SIDNEY — Sidney City Schools finished out the 2017-18 school year in stride with a vibrant class of seniors heading out into the world, be it to serve in the military, continue their education, or head out into the workforce to make a difference in our community. The district started the 2018-19 school year with new leadership and a renewed vision; it continued into the new year with a plan to forge ahead.
Tiffany Rank, communitcations coordinator, has submitted the following report for the school district:
Welcome to new Superintendent Humble
Sidney City Schools Board of Education accepted the resignation of former superintendent John Scheu in the spring, which prompted a search for his replacement. Using the Ohio School Board Association for guidance in the search, and seeking the opinion of the community, the board was able to hire Bob Humble. Humble, former superintendent of Fairbanks Local Schools for 10 years, came to the district with a fresh perspective and an “it’s all about the kids” attitude.
Renewal levy and financial picture
The district placed and passed a renewal levy on the November ballot. 61.55 percent of the community voted in favor of the renewal of the 9.23 mill emergency operating levy, which brings in about $4.4 million a year and helps to maintain student programs, educational services, instruction, and support at current levels. If this levy were not renewed, the district would have lost $4.4 million in funding from an annual budget of $36 million, which would have been a 12 percent loss.
Through solid financial decisions and actively managing the ever-increasing cost of education and student services, the district has been able to maintain a positive cash balance. However, in FY 2022, the forecast shows the district in the red (with a negative cash balance). There are a few factors which play into that including uncertainties in the state funding formula, increased expenses to serve student needs, and minimal increase in property tax collections due to limited growth in real-estate development. During the same time period, the forecast shows the three major expenditure buckets increasing by 17.7 percent compared to the revenues only increasing by 1.8 percent.
Students are the number one priority of the district; the board and staff want to make sure they can continue to offer a quality education to them. To that end, Sidney City Schools will need to ask the community for additional financial support in the coming years, however, prior to that request, the district will make every effort to reduce existing expenses to minimize the amount of new monies needed.
To maximize resources (staff, materials, facilities), minimize inequities among the four current elementary schools, and expand educational opportunity while addressing the need to reduce expenses, the district has begun the process of reconfiguring the district.
The new district configuration will be made up of two kindergarten through second-grade buildings–Longfellow and Emerson, one third and fourth grade building–Northwood, one fifth through eighth grade building–Sidney Middle School, and the high school. An additional part of the reconfiguration is the ability to begin offering preschool, making Whittier the preschool location.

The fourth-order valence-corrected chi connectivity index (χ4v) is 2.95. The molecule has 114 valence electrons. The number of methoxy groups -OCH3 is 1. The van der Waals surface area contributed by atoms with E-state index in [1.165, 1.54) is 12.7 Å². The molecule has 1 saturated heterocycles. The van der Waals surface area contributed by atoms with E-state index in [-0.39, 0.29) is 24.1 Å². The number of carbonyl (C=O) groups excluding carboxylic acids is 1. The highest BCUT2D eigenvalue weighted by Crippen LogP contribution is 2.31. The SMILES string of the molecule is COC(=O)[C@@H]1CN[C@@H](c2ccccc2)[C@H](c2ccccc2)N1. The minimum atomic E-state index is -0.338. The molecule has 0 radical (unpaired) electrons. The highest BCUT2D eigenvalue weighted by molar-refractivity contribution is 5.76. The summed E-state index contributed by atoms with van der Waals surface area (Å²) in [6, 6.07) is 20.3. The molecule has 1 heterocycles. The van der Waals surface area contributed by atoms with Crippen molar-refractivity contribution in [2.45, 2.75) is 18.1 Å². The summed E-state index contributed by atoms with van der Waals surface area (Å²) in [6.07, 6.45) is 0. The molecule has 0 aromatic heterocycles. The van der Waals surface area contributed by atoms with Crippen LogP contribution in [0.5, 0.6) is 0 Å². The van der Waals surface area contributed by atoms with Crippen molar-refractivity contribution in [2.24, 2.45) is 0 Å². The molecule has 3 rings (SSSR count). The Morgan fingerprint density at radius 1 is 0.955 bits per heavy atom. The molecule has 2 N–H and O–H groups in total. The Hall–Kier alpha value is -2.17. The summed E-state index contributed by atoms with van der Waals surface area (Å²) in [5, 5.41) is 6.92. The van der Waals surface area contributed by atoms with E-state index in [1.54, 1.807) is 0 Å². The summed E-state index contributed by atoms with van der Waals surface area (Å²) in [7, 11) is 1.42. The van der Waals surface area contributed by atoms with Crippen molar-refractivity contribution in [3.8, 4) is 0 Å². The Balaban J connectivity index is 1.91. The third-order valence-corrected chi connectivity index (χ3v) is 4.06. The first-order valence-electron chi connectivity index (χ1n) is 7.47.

Preliminary benefits of the reconfiguration include:
• Expand preschool opportunity for more kids to start educational foundation earlier and stronger
• Start “wrap around” services sooner – able to identify student and family needs, communicate with partner agencies to help meet needs, become more familiar with students and families sooner
• Strengthen services and engage parents and specialists in conversations about supports and interventions sooner – there’s an opportunity to be proactive instead of reactive
• Consolidate district resources and establish uniformity – create equity among the different schools and unify educational opportunities
Beginning in the 2019-20 school year, Sidney City Schools looks to offer an outstanding preschool program to serve children with disabilities as well as typically developing children. The preschool will align to the Early Learning and Development Standards as recommended by the Ohio Department of Education.
By law, the local school district of residence must provide preschool to children on IEPs free of charge; typical children, or children who do not have special education needs, would be welcome to attend. Sidney City Schools anticipates a sliding scale fee schedule based on income to be associated with typical children who attend, similar to what one might experience at other area preschools.
The district is looking at a blended education model consisting of 11 classrooms, each with one teacher and one aide and no more than 16 students. Included in the 16 students, are a maximum of six to eight students on IEPs, and a maximum of eight to 10 typical students. The maximum number of students in classrooms is not the ideal number; administration understands the need to keep space open in each class to accomodate children who turn three throughout the year who may have an IEP or receive early intervention services, as well as move-ins and ongoing evaluations of student needs. Each teacher would have two sessions of students – a morning class and an afternoon class.
Sidney City Schools is excited about expanded educational opportunities that arise by offering preschool–allowing more kids to start their educational foundation earlier and stronger and closing the gap between students with and without preschool coming into kindergarten.
Through the new reconfiguration, the district sees the benefits of establishing a greater continuum of educational services for all students.
More information on the reconfiguration and preschool will be released on the Sidney City Schools website as it becomes available – www.sidneycityschools.org. For any specific questions, email email@example.com.